Giving feedback should be simple, but of course, it isn’t. Nobody wants to be seen as rude or demanding. But of course, feedback needs to be given every so often. If it doesn’t happen, change doesn’t happen, and that can be a disaster for any company.
In order for feedback to drive change, it takes a person willing to step up and say something. It takes a leader. Being a leader is difficult, and giving constructive feedback is a big reason why. When it comes to giving feedback, sometimes you end up being a leader whether you like it or not! Even if you’re not in charge, the task of giving constructive feedback may fall on you: and if you’re focused on moving up in your career, that’s a good thing. Here are some quick tips for advanced online business English students who have an eye on management positions.
What’s Your Goal?
The person isn’t the problem. The problem is the problem, so focus on that instead. Before you say a word, identify what the overall goal of the feedback is. That will help you phrase what you’re actually going to say to ensure it is direct and helpful. For example, if the goal is improving communication in a particular department, come prepared with examples of specific instances of the problem, as well as possible solutions.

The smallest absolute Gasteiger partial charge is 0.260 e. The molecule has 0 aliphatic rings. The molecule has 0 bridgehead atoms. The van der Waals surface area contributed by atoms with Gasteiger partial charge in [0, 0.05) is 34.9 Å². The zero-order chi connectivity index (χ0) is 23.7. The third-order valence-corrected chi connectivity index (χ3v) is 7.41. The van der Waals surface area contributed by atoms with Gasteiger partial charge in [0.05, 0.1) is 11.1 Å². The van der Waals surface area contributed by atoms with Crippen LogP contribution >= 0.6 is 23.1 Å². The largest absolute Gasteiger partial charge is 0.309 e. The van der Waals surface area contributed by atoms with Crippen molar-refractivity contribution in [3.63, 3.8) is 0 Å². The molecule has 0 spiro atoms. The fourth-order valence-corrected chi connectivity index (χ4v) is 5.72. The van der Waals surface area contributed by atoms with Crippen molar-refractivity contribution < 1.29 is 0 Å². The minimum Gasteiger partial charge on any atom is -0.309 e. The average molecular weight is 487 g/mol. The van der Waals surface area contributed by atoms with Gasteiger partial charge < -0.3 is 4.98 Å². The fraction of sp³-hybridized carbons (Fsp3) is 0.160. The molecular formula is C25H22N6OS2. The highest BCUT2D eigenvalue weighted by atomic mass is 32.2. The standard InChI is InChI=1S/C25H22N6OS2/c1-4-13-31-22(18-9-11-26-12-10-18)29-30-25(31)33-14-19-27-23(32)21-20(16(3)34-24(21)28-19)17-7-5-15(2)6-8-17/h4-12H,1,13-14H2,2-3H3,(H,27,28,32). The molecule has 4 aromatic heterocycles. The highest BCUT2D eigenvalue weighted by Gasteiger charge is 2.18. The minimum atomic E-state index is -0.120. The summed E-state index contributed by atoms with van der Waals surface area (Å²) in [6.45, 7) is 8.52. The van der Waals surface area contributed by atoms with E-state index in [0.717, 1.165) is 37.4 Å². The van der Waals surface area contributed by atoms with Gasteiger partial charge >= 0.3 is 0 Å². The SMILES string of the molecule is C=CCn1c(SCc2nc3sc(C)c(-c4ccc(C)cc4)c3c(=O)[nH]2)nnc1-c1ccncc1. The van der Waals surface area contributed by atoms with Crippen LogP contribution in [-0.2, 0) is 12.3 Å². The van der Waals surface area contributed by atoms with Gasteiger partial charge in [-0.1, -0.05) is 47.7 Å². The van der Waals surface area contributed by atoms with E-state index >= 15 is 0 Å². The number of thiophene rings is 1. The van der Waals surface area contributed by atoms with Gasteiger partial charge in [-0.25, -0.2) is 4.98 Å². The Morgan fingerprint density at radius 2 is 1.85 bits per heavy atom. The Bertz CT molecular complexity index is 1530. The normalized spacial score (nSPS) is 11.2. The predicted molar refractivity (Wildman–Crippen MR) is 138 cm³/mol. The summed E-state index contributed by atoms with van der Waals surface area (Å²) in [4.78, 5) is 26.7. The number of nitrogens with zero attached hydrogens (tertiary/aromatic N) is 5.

Being Direct Vs. Being Rude
Being direct is good; it helps people learn and understand the truth. It can also be extremely difficult, and socially unexpected. By being direct, specific, and clear about what needs to change, you can ensure that there is no confusion. The “feedback sandwich” model that managers are often taught to use may actually cause more problems than it fixes for this reason.
A big factor is empathy. People can intuitively sense when you care, and your ability to care is the biggest difference between being perceived as direct as opposed to rude. An easy way to demonstrate this is by putting yourself in their shoes. Ask yourself what they are really struggling with, and then strategize ways to solve that issue. Sometimes a mistake is a symptom of a bigger problem, like burnout.
Business English is all about using the right word for a given professional situation. When giving feedback, this becomes even more important. One easy thing you can do is limit your use of the word “you.” “You” can come off as judgmental, so try using “we” instead. Another idea is using “what if,” and phrasing the feedback as a question. This subconsciously makes the recipient feel like part of the solution process.
“What if your department starts meeting on Thursday moving forward?”
Compare the tone of that with:
“Your department needs to start meeting on Thursday moving forward.”
See how much warmer the first example sounds? That warmth will help you achieve the “goal” of your constructive feedback much better than a demanding statement.
Being willing and able to give respectful feedback to peers is a natural sign of leadership ability, and if you can learn to do it tactfully, it will be noticed by the people that matter. Of course, that’s the reason you chose online business English school Verbalize Now to help you improve your business English skills in the first place!